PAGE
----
An Encounter with God
Iris C F Gomes
Goa has a new reason to be proud, as the Hauns Sangeet Natya Mandal, Ponda, has pioneered the staging of an adaptation of Raymond Smullyan’s dialogue between man and his Maker on the dilemma of possessing free will. The play is called Is God a Taoist? and is based on Smullyan’s book The Tao is Silent.
The ninety-six year-old Raymond Smullyan has a singular career course that has ranged from stage magic to authoring books on Taoism. The nonagenarian polymath is acclaimed for his manifold talents as concert pianist, logician, Taoist philosopher, mathematician, puzzle maker, and magician. In his book, published in 1977, Smullyan gave an understanding of Eastern philosophy to the Western world for the first time. It is Smullyan’s surmise that the Taoist is one who enjoys what he has rather than looking for that which is not in his grasp.
The dialogue begins with man urging God to take away his free will, which he sees as the bane of his existence and the reason for his sinfulness. Through a pattern of reasoning, Smullyan presents the paradox of free will where in, eventually, God argues in favour of free will, which is found to be a necessity to avoid sin and maintain morality. With the removal of free will, man would no longer be the feeling and perceptive being that he was created to be. He would, in fact, be no better than a base creature of the lowest order whose sins would be far greater in number and in depravity. It is free will that brings to man balance and the power of choosing right from wrong.
Performing a play of this level of intellectualism and complexity was indeed a remarkable feat. The dialogue has been adopted exactly as it is found in the book. This was found to be the best way of preserving the essence of Smullyan’s philosophical debate. Smullyan indeed has an ability to write dialogue that flows effortlessly, marked by the beauty of prose that cannot possibly be simplified or tampered with.
It was director Vidyanidhee Vanarase (also known as Prasad) who suggested the book as material for a play. The Hauns Theatre Training Centre approached Vanarase, who is a postgraduate from the National School of Drama, New Delhi, to conduct a three-day workshop. At the end of the workshop, the participants appealed to the veteran director of over fifty plays to direct one for them. The Tao is Silent is a book that Vanarase had time and again used in portions in the past as part of his theatre workshops. This time he decided to use the dialogue in its entirety.
He approached the task of increasing the audience appeal by designing a set that would generate a sense of inclusion, unlike that which is experienced in a proscenium theatre. The play is staged in a set-up of a restaurant with eight tables with chairs. It has nine actors and the dialogue is divided between them with four playing God and five depicting the mortal. This breaks any monotony the audience might experience and the restaurant ambience give a lighthearted touch to a profound topic.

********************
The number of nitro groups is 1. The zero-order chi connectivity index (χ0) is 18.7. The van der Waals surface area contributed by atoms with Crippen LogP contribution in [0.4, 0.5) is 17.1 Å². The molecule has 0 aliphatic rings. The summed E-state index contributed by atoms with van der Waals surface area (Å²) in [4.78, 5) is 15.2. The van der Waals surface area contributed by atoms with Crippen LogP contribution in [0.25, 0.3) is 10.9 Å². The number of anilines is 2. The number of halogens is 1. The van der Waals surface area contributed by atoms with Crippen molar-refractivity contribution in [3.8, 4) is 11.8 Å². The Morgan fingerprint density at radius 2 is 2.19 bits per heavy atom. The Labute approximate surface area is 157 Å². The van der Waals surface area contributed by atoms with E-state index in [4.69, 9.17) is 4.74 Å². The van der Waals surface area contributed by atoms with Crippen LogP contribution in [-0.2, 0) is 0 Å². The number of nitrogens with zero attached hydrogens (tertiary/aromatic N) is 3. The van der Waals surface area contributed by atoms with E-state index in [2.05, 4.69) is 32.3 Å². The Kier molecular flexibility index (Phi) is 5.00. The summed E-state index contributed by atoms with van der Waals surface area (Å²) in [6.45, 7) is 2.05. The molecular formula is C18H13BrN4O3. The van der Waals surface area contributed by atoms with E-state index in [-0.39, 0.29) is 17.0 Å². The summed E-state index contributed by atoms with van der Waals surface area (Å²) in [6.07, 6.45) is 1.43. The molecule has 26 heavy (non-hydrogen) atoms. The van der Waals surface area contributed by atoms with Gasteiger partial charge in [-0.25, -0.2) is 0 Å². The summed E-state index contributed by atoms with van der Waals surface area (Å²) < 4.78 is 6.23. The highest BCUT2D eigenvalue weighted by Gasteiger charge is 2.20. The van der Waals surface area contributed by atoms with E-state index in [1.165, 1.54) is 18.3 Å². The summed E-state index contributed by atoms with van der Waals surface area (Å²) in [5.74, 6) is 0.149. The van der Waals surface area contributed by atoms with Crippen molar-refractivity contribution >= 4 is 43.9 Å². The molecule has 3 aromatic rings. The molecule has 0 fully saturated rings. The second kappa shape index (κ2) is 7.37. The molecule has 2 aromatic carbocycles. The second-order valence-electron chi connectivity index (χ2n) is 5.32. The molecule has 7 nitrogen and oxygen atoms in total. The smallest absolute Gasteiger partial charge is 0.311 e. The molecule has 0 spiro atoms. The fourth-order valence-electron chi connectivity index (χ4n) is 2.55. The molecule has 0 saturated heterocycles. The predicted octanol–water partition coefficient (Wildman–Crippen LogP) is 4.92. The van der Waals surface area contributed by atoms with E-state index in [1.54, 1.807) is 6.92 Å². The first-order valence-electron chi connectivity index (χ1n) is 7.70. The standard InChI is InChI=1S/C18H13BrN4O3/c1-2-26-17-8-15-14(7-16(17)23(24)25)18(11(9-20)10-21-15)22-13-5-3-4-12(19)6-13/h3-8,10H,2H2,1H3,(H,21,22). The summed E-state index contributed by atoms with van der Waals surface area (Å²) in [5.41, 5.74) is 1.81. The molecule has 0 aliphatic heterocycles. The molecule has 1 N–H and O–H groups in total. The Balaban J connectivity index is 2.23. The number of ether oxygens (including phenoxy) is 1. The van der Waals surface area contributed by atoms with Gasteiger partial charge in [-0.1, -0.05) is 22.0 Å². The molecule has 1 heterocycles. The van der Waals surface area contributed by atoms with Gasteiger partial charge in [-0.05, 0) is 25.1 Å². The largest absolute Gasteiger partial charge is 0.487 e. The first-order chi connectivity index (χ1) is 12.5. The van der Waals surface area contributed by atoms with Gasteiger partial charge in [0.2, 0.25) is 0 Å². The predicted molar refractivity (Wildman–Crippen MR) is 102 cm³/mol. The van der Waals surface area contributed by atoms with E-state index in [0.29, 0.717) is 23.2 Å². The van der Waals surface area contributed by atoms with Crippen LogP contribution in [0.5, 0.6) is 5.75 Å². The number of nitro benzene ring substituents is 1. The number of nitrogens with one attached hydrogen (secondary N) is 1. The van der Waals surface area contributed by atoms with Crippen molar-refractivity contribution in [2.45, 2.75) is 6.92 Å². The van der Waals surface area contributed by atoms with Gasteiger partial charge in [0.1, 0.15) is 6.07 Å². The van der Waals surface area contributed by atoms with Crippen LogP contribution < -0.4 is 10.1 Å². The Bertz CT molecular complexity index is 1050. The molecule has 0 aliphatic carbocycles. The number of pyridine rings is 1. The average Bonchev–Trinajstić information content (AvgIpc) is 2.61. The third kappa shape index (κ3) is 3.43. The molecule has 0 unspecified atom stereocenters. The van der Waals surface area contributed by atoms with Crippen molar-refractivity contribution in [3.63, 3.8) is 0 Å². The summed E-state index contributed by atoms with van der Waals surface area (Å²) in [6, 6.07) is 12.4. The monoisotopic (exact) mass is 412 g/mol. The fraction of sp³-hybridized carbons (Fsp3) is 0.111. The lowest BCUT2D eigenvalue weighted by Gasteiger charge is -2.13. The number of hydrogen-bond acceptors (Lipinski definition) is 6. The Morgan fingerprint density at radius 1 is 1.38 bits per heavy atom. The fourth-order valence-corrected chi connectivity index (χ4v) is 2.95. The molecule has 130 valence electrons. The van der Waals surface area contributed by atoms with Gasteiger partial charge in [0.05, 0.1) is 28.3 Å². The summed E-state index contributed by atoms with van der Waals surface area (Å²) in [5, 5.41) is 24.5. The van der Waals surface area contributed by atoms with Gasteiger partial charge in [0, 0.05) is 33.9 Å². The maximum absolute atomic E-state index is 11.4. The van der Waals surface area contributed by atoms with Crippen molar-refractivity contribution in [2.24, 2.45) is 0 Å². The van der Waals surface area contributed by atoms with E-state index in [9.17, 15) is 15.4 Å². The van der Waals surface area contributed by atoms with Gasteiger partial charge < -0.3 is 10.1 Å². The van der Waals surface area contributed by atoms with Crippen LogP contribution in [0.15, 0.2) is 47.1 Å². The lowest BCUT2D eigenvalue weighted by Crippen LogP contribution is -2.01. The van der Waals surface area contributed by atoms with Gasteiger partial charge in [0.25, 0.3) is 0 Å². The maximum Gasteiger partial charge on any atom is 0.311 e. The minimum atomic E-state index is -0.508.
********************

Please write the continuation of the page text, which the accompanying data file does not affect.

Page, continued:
The audience is seated as the patrons of the restaurant and, as the dialogue proceeds, the questions eliciting an answer of yes or no are asked of the audience. At times they reply, nod, smile, or laugh, and at other times you find them completely motionless, attempting to absorb as much as they can of the philosophical play. Mandar Jog, who is a cast member and teacher by profession, says, ‘Smullyan did not write the play thinking of this sort of an audience who may not be familiar with the concepts of philosophy. In spite of that the audience always finds the play appealing. Some of them have said that you need to see the play more than once because there is just too much to take in during the first time.’ The response of the audience has been that the play has had a powerful impact on their understanding of God and has made them question established beliefs.
Is God a Taoist? has had eight performances thus far with four shows at Vijaykumar’s Travelling Box Theatre (VTBT), Ponda; and one show each at Gomant Vidya Niketan, Margao, Sanskruti Bhavan (Prayog Saanj), 6 Assagao, and Carpe Diem, Majorda. The cast comprises of Somnath Naik, Mandar Jog, Govind Bagkar, Chatura Raikar, Savlo Phadte, Vijaykumar Naik, Santosh Naik, Sudesh Naik and Sudesh Amonkar. Mandar says, ‘We were already questioning things as they are and so we identified with the script. That is why we decided to do it.’ It was a journey of learning for the actors too as they became acquainted with words and ideas they had not encountered before. They had to read about Taoism and other subjects to prepare themselves for the play.
Soon Is God a Taoist? will be performed at three venues in Hyderabad: La Makaan, a café and cultural space, SLN Terminus Adda, a shopping mall, and Gallery Café. The cast has hopes of showing the play in as a many places as possible, in Goa and outside the state too. It is a play everyone must watch to address one’s own metaphysical queries that may be in one’s conscious or subconscious mind.